NEW YORK — The first two new Toys R Us stores — one in Texas, the other in New Jersey — will open in November as part of a small comeback of the defunct iconic toy chain in the U.S.
Richard Barry, a former Toys R Us executive and now CEO of the new company called Tru Kids Brands, says an online experience will follow. He says brand partners and more details will be announced in coming weeks.
Tru Kids Brands said it has entered a partnership with a startup called b8ta, an experiential retailer to launch what Barry calls an interactive store experience based on a consignment model. Toymakers will pay for space in the stores but will get all the sales. The tech company will also offer brands access to data that will track traffic patterns and other metrics.
Plans are to open a Toys R Us store in The Galleria mall in Houston, and in Westfield Garden State Plaza in Paramus, New Jersey. The first two locations will be about 6,500 square feet — a fraction of the brand's former big box stores. Barry noted stores opening later will be about 10,000 square feet.
Barry and several other former Toys R Us executives founded Tru Kids in January and are now managing the Toys R Us, Babies R Us and Geoffrey brands. Toys R Us generated $3 billion in global retail sales in 2018. Barry says a sizeable business is still up for grabs despite many retailers like Walmart and Target expanding their toy aisles.
The key issue, however, is how much support the new model will get from suppliers, who were burned by Toys R Us' quick demise and may not want to take another chance. Toys R Us, buckling under pressure from Amazon and several billions of dollars of debt, liquidated its business in the U.S. as well as other regions months after filing for Chapter 11 reorganization in the fall of 2017. That left suppliers with millions of dollars in unpaid bills. Vendors recovered only about 20 cents on the dollar.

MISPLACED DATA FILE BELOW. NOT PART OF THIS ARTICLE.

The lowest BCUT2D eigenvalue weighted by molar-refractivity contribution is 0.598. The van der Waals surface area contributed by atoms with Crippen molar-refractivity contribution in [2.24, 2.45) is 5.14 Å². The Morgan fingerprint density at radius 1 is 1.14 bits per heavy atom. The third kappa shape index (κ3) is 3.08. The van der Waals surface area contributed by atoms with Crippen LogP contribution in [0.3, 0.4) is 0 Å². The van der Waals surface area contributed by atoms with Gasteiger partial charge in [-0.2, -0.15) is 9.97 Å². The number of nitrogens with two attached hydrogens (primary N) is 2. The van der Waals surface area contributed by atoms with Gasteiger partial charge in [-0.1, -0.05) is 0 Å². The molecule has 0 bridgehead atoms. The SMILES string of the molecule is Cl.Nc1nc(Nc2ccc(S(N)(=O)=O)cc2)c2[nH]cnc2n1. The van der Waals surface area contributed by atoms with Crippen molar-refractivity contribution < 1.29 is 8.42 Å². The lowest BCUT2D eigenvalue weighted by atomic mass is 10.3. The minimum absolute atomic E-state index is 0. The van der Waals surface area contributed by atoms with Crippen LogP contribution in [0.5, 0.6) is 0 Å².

Isaac Larian, CEO of privately held MGA Entertainment, the maker of the highly popular L.O.L. Surprise toys, said there's a need for another independent toy chain, but he decided not to be a brand partner because he believes the consignment model is too risky for suppliers, particularly with the issue of returns. He says his factors, which make cash advances to suppliers based on the goods they sell to the merchant, also wouldn't approve it.
"I like the interactive concept, but I just don't think the consignment model is going to work," said Larian, who along with several other investors, abandoned a bid last year to buy Toys R Us.
Tru Kids Brands also says it wants to prioritize hiring former employees of Toys R Us, also burned by the demise of the iconic chain, though the company declined to specify the number of jobs it's looking to fill. A worker advocacy group called United For Respect says it has established a process where appointed employees will meet semi-annually with the new joint venture of the corporate board of directors and top executives to collaborate on workforce-related issues.
Tru Kids, based in Parsippany, New Jersey, is working with licensing partners to open about 70 stores this year in Asia, India and Europe. Outside the U.S., Toys R Us continues to operate about 800 stores.
"We think that this is going to be scalable, and we think we can grow the business over time," said Barry.